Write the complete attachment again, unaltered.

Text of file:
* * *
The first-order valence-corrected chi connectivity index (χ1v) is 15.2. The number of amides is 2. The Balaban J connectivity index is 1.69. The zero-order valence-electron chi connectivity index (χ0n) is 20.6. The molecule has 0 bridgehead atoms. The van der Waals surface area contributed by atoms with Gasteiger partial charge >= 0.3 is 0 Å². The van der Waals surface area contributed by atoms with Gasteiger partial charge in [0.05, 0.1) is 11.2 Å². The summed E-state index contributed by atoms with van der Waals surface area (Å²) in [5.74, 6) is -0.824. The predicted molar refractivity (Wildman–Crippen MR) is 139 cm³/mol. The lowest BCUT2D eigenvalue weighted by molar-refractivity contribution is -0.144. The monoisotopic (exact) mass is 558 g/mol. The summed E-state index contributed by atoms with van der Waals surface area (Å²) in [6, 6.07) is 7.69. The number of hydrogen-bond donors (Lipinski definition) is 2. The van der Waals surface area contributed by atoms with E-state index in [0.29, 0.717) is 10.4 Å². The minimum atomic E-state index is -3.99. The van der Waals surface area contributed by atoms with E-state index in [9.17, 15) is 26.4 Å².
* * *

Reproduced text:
The first-order valence-corrected chi connectivity index (χ1v) is 15.2. The number of amides is 2. The Balaban J connectivity index is 1.69. The zero-order valence-electron chi connectivity index (χ0n) is 20.6. The molecule has 0 bridgehead atoms. The van der Waals surface area contributed by atoms with Gasteiger partial charge >= 0.3 is 0 Å². The van der Waals surface area contributed by atoms with Gasteiger partial charge in [0.05, 0.1) is 11.2 Å². The summed E-state index contributed by atoms with van der Waals surface area (Å²) in [5.74, 6) is -0.824. The predicted molar refractivity (Wildman–Crippen MR) is 139 cm³/mol. The lowest BCUT2D eigenvalue weighted by molar-refractivity contribution is -0.144. The monoisotopic (exact) mass is 558 g/mol. The summed E-state index contributed by atoms with van der Waals surface area (Å²) in [6, 6.07) is 7.69. The number of hydrogen-bond donors (Lipinski definition) is 2. The van der Waals surface area contributed by atoms with E-state index in [0.29, 0.717) is 10.4 Å². The minimum atomic E-state index is -3.99. The van der Waals surface area contributed by atoms with E-state index in [9.17, 15) is 26.4 Å².